In my years of teaching music and movement classes, I somehow did not realize that the songs in the program were mostly folk songs… American folk songs. While the kids (and my own children too) enjoyed the classes, I eventually became aware that opportunities to learn our own Philippine folk songs have been lost.
Why teach folk songs?
It was only when we transitioned to Charlotte Mason homeschooling that I intentionally included Filipino folk songs into our lessons. Before that, we enjoyed a variety of international music — classical music and the aforementioned American folk songs.
Most of the songs that we know now as folk, such as Ang Pipit, are actually pop songs developed in the 20th century. This is in contrast with the traditional folk music that was transmitted orally through the generations.
However the case may be, through the words of Filipino songs, we learn about the typical life of Filipinos, such as in Magtanim Ay Di Biro, which teaches us about our country’s agricultural heritage. There are also many folk songs in various dialects that will connect us to our regional and indigenous brothers and sisters.
Singing folk songs is almost universal and connects us with our cultural heritage. It is said that all cultures have their own traditional music and is therefore a universal human endeavor.
Through globalization and through different media and apps, we are in danger of losing ours. There is nothing wrong, of course, with appreciating other country’s music, but we should also be intentional about teaching children their own country’s music.
If there is one argument for teaching our children Filipino folk songs, it would be to take part in the work of preserving our culture and bolstering our national identity.
How to incorporate folk songs in your child’s education
Whether or not you’re homeschooling (or following the Charlotte Mason method of education or not), you can easily enjoy beautiful Philippine folk songs in your home. Don’t be afraid of your ability to lead. Folk songs are fun, joyful, easy to sing, repetitive, and mostly easy to remember. Just sing!
Here’s what I do to make it easier for us to just sing our folk songs:
- Choose songs that I already knew from my childhood.
- Plan for one song per term.
- Print out the lyrics.
- Download the music on a gadget
- Research on the background of the songs and tell my children a bit about it
- Sing along at least once a week.
- Once we’ve memorized it, we sing it without the music.
Tahanan Books Folk Songs
But only a few years have passed and my arsenal has already been depleted. That’s when I turned to Tahanan Books’ amazing folk song books.
My musical eldest daughter loves that the books have the music sheet for the song at the back that she plays for us with her recorder, violin, ukulele, and the piano. It’s a great practical use of children’s musical skills!
Special mention goes to Antukin, a beautiful collection of 32 Filipino lullabies and folk songs gathered from Luzon, Visayas, and Mindanao. It also features beautiful illustrations depicting Filipino life.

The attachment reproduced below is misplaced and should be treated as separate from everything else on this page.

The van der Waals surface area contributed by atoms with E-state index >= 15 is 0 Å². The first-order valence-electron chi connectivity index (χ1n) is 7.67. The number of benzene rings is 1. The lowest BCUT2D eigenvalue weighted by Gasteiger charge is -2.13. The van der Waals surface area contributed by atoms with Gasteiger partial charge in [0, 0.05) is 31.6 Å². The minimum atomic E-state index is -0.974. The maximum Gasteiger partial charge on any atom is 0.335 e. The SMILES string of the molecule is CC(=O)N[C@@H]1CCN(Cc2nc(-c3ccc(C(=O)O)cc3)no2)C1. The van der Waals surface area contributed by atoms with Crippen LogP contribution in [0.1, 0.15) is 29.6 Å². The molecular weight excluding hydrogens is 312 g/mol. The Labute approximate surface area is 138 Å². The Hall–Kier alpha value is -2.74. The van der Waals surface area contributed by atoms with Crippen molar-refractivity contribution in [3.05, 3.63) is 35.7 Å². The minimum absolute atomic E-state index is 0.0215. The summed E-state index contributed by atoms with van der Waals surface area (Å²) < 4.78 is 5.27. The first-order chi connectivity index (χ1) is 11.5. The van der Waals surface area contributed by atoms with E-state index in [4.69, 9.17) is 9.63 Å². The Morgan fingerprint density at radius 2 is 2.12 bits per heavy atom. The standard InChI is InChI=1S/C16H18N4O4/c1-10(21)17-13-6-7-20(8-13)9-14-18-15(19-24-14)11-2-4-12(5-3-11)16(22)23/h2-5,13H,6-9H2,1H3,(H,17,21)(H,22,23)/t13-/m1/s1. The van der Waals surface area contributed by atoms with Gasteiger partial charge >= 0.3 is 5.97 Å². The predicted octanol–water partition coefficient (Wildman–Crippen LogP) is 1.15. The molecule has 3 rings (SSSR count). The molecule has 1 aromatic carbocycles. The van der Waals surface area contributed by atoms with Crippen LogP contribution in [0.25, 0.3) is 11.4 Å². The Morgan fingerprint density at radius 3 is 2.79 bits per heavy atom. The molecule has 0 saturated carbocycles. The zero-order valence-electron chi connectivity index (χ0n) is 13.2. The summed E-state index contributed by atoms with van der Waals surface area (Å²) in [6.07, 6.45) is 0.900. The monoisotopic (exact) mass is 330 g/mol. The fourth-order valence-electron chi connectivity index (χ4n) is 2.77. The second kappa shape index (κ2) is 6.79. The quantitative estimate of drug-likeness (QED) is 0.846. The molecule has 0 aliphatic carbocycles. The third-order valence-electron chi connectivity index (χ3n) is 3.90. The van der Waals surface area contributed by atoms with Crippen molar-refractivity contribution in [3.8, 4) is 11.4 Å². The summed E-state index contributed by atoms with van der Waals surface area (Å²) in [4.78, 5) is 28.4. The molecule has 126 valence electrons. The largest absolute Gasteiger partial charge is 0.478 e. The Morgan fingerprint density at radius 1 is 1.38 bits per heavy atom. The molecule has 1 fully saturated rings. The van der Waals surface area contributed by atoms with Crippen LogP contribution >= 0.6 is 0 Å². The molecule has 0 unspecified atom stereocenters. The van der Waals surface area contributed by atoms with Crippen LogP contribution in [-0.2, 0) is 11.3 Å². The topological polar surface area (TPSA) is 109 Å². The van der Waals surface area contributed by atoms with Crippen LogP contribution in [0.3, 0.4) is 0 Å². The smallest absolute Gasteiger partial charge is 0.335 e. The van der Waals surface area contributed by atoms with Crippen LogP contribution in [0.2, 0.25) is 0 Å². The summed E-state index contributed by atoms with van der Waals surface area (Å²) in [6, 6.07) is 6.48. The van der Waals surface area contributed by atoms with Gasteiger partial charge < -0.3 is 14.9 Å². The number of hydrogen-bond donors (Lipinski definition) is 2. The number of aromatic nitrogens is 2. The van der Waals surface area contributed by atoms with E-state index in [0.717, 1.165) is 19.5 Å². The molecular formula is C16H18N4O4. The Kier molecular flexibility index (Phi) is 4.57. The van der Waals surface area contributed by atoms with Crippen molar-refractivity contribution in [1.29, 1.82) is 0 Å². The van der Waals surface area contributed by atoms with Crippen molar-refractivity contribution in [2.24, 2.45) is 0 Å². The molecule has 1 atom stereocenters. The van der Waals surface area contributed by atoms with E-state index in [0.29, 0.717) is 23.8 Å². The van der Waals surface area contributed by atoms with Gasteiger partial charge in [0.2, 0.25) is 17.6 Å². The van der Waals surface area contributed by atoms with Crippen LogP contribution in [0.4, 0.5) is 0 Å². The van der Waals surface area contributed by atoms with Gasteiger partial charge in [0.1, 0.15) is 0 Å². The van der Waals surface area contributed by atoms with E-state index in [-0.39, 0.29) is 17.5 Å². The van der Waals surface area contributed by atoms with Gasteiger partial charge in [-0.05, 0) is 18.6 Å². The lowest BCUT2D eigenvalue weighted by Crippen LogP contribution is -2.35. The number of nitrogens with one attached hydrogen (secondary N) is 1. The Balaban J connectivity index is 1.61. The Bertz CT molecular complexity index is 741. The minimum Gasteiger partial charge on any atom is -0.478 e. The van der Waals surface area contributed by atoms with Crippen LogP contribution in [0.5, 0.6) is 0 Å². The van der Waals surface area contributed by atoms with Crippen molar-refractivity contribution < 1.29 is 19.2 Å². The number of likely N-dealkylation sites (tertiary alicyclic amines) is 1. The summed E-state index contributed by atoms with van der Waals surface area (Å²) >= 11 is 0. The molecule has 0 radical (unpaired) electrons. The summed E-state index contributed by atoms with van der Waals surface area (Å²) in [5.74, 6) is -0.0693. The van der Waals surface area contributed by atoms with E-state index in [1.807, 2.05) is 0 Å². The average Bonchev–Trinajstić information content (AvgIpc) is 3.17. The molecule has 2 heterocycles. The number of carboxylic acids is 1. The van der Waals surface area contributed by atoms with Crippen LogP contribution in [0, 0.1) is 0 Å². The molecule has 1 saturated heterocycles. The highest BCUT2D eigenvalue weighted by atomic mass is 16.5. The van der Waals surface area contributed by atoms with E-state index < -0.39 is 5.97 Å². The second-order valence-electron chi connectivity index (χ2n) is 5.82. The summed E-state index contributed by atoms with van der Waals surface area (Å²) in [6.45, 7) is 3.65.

We’re offering FREE audio guides for five of the songs in Antukin for every purchase of the book from the TLB Book Shop. These were made by my 12-year-old daughter, and we hope they will make singing Philippine folk songs less intimidating and a whole lot easier!
Imagine, you just need to download the audio guides, keep them in a handy gadget, and play and sing along! Click here to check out the folk song books that we have at the book shop!
Groundwork for Part Singing
Early this school year, I remembered that my two older children have a song book called Groundwork for Part-Singing. It’s from the chorale class under Our Living Learning that they were part of.
I immediately commissioned my daughter to choose a song, record it, and put it in my iPad. It was such a relief! Then, it dawned on me that we can make the book available for other families as well.
The songs are original arrangements of Filipino folk songs, some English folk songs, Filipino games set in music, and hymns. All were arranged by their award-winning and Internationally renowned chorale teachers, the husband and wife Mr. Jude and Ma. Theresa Roldan.
The book contains short pieces with notes and lyrics. You can listen to the recording first (as I described above) and focus on learning the melody. Once you have it down pat, and if you wish to, you can proceed to the other parts. Instructions are in the book, plus a parent guide will be emailed to you.
My daughter and Sanne’s daughter are part of the Young Voices of the Philippines under the mentorship of Teachers Jude and Theresa Mrs. Roldan who are passionate to bring music, especially Philippine folk songs to young children.
When you avail of this book at The Learning Basket Book Shop, you will get free access to recordings made by the authors of the book of most of the songs in the book. It’s a work in progress but there are already 20 recordings already.
Let’s sing folk songs with our children
Folk songs are important parts of our heritage as Filipinos. Though the country has at least 120 languages, many of us do not know more than a few.
It’s time to get in touch with our heritage that comes from all over the 7000+ islands that we have.
Let’s make singing different folk songs part of our family cultures.
Amazingly, it was perfect timing that we were tagged by a mom who is grateful for our recommendations on folk songs, just when we were finishing this article.